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Former Sun Microsystems Guru Surfaces at SugarCRM

April 13, 2016, 6:15 PM UTC

Rich Green, who spent more than a decade at Sun Microsystems managing software products including the Java programming language, is now chief product officer at SugarCRM, a provider of sales tracking and customer relationship management software.

Green spent 17 years between two stints at Sun, the legendary tech company purchased by Oracle (ORCL) seven years ago for $7.4 billion. Before that, Green helped Sun open source Java, still one of the world’s most popular programming languages, and lead Sun’s $1 billion acquisition of MySQL, a fan-favorite open-source database.

More recently, Green held executive positions at Enlighted, Nokia (NOK), and Nuance Communications (NUAN).

Read More: Oracle cuts Java Execs

Open-source software is typically free or inexpensive, and its core source code can be viewed and modified by outside developers for their own needs, provided they comply with the licensing agreement.

Many companies (like SugarCRM) sell supported versions of open-source software, meaning customers pay for updates, support, and maintenance. But the overall cost is supposed to be much lower than that of proprietary commercial software, such as Microsoft Office or Oracle’s database.

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If you sense an open-source thread here, it’s continuing in Green’s new SugarCRM gig.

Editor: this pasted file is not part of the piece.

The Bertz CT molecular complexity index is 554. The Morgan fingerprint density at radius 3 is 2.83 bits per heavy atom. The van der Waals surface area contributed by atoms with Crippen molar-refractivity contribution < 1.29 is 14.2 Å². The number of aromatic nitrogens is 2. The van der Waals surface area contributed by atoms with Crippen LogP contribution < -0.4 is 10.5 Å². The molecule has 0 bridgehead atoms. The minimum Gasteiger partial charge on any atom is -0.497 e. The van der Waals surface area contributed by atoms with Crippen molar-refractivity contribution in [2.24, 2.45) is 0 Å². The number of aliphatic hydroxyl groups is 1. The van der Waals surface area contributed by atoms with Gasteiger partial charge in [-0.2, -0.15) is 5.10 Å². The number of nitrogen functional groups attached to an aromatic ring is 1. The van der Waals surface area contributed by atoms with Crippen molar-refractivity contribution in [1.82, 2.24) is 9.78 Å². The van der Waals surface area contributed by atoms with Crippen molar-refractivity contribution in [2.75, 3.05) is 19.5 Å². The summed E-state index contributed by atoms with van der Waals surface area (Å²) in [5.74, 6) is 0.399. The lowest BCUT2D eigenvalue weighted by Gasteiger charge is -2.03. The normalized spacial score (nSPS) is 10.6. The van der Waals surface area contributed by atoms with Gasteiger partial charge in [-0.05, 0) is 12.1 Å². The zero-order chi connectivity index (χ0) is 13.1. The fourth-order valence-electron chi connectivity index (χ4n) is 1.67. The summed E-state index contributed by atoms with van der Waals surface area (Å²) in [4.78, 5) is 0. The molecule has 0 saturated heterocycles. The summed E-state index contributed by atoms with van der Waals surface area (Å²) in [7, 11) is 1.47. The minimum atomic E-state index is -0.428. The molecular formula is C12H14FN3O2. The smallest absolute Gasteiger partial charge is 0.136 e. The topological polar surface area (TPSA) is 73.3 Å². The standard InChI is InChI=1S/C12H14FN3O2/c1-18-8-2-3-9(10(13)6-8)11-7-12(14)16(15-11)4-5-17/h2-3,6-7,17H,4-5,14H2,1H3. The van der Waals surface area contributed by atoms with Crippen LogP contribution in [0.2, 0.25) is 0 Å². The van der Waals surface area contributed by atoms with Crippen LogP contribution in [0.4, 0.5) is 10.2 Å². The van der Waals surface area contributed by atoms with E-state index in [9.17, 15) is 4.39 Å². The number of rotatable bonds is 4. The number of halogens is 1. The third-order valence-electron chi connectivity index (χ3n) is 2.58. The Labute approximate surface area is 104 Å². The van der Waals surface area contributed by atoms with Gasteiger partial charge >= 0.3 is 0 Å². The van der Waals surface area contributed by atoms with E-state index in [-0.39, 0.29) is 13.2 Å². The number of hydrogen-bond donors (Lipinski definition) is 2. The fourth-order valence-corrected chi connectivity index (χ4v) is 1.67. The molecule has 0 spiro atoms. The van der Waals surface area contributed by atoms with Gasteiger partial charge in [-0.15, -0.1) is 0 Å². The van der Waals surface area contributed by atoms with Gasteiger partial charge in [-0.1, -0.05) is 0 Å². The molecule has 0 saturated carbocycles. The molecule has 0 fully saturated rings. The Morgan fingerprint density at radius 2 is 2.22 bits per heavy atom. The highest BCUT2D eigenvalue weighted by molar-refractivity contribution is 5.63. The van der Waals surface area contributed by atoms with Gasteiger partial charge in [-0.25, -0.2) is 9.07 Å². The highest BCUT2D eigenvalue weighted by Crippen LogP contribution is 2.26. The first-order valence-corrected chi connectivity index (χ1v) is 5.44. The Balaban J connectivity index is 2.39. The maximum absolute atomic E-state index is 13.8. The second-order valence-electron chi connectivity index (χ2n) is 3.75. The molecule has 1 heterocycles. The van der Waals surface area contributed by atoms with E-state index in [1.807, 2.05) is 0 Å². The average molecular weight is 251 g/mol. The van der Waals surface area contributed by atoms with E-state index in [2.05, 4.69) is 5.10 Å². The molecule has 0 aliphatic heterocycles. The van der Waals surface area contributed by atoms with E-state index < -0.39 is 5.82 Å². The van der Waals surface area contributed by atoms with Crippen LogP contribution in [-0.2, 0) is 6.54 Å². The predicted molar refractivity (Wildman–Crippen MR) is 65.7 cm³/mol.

“We’re all about choice,” Green tells Fortune in an interview. “Developers want to innovate so we build a product that provides choice. They can run SugarCRM on our cloud, on premises or in a public cloud. They can run it as is out of the box or extend and modify it. They can run it on Windows or Linux [operating systems] and use MySQL, Oracle, DB2 databases.”

Cupertino, Calif.-based SugarCRM competes with a few giants in the sales software world, notably market leader (CRM), and Microsoft (MSFT) which fields Dynamics CRM.

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Interestingly, the lines between open-source and proprietary software vendors are blurring. Microsoft, which built its zillion-dollar business on commercial software, has become something of an open-source convert of late, announcing plans to put its Windows-focused SQL Server database on the open-source Linux operating system while poaching Oracle’s top Linux guy.